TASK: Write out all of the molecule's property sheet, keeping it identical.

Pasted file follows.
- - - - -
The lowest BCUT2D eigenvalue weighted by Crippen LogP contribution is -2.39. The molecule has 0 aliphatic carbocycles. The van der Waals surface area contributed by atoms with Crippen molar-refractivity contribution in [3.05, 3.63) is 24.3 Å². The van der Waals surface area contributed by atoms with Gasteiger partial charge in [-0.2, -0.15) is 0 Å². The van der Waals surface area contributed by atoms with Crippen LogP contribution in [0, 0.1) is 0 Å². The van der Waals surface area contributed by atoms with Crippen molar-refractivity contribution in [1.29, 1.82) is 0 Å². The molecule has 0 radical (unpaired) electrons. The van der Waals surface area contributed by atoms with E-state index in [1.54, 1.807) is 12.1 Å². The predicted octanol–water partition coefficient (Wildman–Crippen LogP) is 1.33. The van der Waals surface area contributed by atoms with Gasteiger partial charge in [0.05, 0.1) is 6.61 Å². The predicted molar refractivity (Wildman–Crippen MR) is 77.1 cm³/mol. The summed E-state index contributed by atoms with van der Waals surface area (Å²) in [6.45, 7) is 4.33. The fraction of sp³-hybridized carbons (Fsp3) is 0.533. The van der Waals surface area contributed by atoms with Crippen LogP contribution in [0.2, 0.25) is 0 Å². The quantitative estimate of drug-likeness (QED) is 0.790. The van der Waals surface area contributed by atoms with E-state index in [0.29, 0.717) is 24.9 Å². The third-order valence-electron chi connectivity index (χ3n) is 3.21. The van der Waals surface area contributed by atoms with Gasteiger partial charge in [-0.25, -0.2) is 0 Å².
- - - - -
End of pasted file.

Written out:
The lowest BCUT2D eigenvalue weighted by Crippen LogP contribution is -2.39. The molecule has 0 aliphatic carbocycles. The van der Waals surface area contributed by atoms with Crippen molar-refractivity contribution in [3.05, 3.63) is 24.3 Å². The van der Waals surface area contributed by atoms with Gasteiger partial charge in [-0.2, -0.15) is 0 Å². The van der Waals surface area contributed by atoms with Crippen LogP contribution in [0, 0.1) is 0 Å². The van der Waals surface area contributed by atoms with Crippen molar-refractivity contribution in [1.29, 1.82) is 0 Å². The molecule has 0 radical (unpaired) electrons. The van der Waals surface area contributed by atoms with E-state index in [1.54, 1.807) is 12.1 Å². The predicted octanol–water partition coefficient (Wildman–Crippen LogP) is 1.33. The van der Waals surface area contributed by atoms with Gasteiger partial charge in [0.05, 0.1) is 6.61 Å². The predicted molar refractivity (Wildman–Crippen MR) is 77.1 cm³/mol. The summed E-state index contributed by atoms with van der Waals surface area (Å²) in [6.45, 7) is 4.33. The fraction of sp³-hybridized carbons (Fsp3) is 0.533. The van der Waals surface area contributed by atoms with Crippen LogP contribution in [0.2, 0.25) is 0 Å². The quantitative estimate of drug-likeness (QED) is 0.790. The van der Waals surface area contributed by atoms with E-state index in [0.29, 0.717) is 24.9 Å². The third-order valence-electron chi connectivity index (χ3n) is 3.21. The van der Waals surface area contributed by atoms with Gasteiger partial charge in [-0.25, -0.2) is 0 Å².